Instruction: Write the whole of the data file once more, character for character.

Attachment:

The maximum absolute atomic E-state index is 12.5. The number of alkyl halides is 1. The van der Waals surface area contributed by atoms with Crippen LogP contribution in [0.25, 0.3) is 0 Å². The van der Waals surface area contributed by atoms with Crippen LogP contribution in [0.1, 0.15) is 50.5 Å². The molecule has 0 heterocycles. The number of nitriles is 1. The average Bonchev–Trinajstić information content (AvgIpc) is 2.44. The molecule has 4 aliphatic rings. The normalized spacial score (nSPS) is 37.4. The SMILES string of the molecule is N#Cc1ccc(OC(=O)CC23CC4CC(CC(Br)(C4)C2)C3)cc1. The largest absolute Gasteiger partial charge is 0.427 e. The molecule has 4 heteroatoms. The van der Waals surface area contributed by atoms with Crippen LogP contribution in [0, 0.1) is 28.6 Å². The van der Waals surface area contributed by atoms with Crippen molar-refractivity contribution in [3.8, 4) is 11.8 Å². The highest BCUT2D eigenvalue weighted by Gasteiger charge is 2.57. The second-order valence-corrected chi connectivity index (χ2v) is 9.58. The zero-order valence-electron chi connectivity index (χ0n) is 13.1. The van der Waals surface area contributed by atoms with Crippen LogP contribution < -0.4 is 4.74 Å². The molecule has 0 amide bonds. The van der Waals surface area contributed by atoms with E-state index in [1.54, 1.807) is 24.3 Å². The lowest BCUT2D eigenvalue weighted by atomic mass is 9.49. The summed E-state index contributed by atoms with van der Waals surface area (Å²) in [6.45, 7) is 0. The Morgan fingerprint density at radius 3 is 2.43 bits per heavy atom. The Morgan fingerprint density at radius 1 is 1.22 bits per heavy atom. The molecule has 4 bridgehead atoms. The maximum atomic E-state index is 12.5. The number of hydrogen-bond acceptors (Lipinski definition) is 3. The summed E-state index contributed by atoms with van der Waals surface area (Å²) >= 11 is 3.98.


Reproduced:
The maximum absolute atomic E-state index is 12.5. The number of alkyl halides is 1. The van der Waals surface area contributed by atoms with Crippen LogP contribution in [0.25, 0.3) is 0 Å². The van der Waals surface area contributed by atoms with Crippen LogP contribution in [0.1, 0.15) is 50.5 Å². The molecule has 0 heterocycles. The number of nitriles is 1. The average Bonchev–Trinajstić information content (AvgIpc) is 2.44. The molecule has 4 aliphatic rings. The normalized spacial score (nSPS) is 37.4. The SMILES string of the molecule is N#Cc1ccc(OC(=O)CC23CC4CC(CC(Br)(C4)C2)C3)cc1. The largest absolute Gasteiger partial charge is 0.427 e. The molecule has 4 heteroatoms. The van der Waals surface area contributed by atoms with Crippen LogP contribution in [0, 0.1) is 28.6 Å². The van der Waals surface area contributed by atoms with Crippen molar-refractivity contribution in [3.8, 4) is 11.8 Å². The highest BCUT2D eigenvalue weighted by Gasteiger charge is 2.57. The second-order valence-corrected chi connectivity index (χ2v) is 9.58. The zero-order valence-electron chi connectivity index (χ0n) is 13.1. The van der Waals surface area contributed by atoms with Crippen LogP contribution < -0.4 is 4.74 Å². The molecule has 0 amide bonds. The van der Waals surface area contributed by atoms with E-state index in [1.54, 1.807) is 24.3 Å². The lowest BCUT2D eigenvalue weighted by atomic mass is 9.49. The summed E-state index contributed by atoms with van der Waals surface area (Å²) in [6.45, 7) is 0. The Morgan fingerprint density at radius 3 is 2.43 bits per heavy atom. The Morgan fingerprint density at radius 1 is 1.22 bits per heavy atom. The molecule has 4 bridgehead atoms. The maximum atomic E-state index is 12.5. The number of hydrogen-bond acceptors (Lipinski definition) is 3. The summed E-state index contributed by atoms with van der Waals surface area (Å²) >= 11 is 3.98.